Thursday, May 28, 2009

Common sense wins and Youtube enable music streaming again

Last March YouTube had decided to block all premium music supplied by record lables as PRS (the society which collects Royaliets on behalf of composers and Musicians) was demanding high royalty payments without giving signs that it wanted to review its royalty prices.

Google, owner of YouTube, thus decided to take a hard decision...stop all premium music from being streamed, thus blocking any royalties to PRS. This eventually lead PRS to the discussion table and this month a decision has been finally made...

Under the PRS's new pricing structure any digital sites will have to pay 0.0085p per track streamed online. This is a sharp decrease from the 0.22p that digital sites were asked to pay before this agreement came into force. According to PRS, this new pricing policy was necessary as the prices were previously set in 2007 and were never reviewed. Now given the expansion of the digital music market this review became necessary and potentially could lead to higher returns for PRS as more tracks will be played and more digital companies will be attracted to the market thus adding the return for artists and composers alike.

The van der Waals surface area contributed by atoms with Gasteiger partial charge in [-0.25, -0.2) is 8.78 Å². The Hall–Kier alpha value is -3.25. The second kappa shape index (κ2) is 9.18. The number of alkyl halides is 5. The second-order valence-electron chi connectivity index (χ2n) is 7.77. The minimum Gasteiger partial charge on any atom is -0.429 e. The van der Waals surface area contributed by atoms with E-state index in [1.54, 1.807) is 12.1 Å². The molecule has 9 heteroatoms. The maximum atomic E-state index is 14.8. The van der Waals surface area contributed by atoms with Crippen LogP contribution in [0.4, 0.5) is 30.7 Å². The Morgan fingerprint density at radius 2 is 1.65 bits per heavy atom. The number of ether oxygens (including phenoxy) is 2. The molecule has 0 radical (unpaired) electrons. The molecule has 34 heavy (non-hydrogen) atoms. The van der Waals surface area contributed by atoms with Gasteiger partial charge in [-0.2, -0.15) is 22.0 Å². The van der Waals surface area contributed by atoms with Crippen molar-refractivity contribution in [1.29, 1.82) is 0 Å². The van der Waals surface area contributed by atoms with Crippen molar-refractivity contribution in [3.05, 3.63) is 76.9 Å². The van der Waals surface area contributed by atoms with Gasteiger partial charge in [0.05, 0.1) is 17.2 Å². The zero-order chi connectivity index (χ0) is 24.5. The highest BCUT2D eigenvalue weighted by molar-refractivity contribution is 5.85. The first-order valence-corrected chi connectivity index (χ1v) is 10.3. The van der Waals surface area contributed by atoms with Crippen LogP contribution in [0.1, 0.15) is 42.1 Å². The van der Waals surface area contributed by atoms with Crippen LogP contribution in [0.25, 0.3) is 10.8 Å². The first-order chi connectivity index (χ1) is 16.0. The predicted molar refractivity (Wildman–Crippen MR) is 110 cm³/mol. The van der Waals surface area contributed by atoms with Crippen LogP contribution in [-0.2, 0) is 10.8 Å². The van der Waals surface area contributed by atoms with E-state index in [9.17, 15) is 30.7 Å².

The PRS is moving ahead and changing as market needs change...will other industries follow suit?

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